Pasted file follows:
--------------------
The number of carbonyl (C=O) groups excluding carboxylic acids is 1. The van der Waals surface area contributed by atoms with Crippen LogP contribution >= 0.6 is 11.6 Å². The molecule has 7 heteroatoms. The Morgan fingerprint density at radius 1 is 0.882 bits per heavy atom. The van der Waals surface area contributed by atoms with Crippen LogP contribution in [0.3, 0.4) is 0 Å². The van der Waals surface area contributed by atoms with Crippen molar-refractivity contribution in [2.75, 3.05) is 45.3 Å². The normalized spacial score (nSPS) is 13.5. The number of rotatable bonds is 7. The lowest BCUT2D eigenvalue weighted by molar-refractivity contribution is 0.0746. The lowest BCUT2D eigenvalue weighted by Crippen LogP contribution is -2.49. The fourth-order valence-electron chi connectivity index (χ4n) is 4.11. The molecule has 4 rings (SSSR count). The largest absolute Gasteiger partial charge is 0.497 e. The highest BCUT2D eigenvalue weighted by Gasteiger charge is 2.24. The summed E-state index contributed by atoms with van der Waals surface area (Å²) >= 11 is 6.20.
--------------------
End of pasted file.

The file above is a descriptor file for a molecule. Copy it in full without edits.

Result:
The number of carbonyl (C=O) groups excluding carboxylic acids is 1. The van der Waals surface area contributed by atoms with Crippen LogP contribution >= 0.6 is 11.6 Å². The molecule has 7 heteroatoms. The Morgan fingerprint density at radius 1 is 0.882 bits per heavy atom. The van der Waals surface area contributed by atoms with Crippen LogP contribution in [0.3, 0.4) is 0 Å². The van der Waals surface area contributed by atoms with Crippen molar-refractivity contribution in [2.75, 3.05) is 45.3 Å². The normalized spacial score (nSPS) is 13.5. The number of rotatable bonds is 7. The lowest BCUT2D eigenvalue weighted by molar-refractivity contribution is 0.0746. The lowest BCUT2D eigenvalue weighted by Crippen LogP contribution is -2.49. The fourth-order valence-electron chi connectivity index (χ4n) is 4.11. The molecule has 4 rings (SSSR count). The largest absolute Gasteiger partial charge is 0.497 e. The highest BCUT2D eigenvalue weighted by Gasteiger charge is 2.24. The summed E-state index contributed by atoms with van der Waals surface area (Å²) >= 11 is 6.20.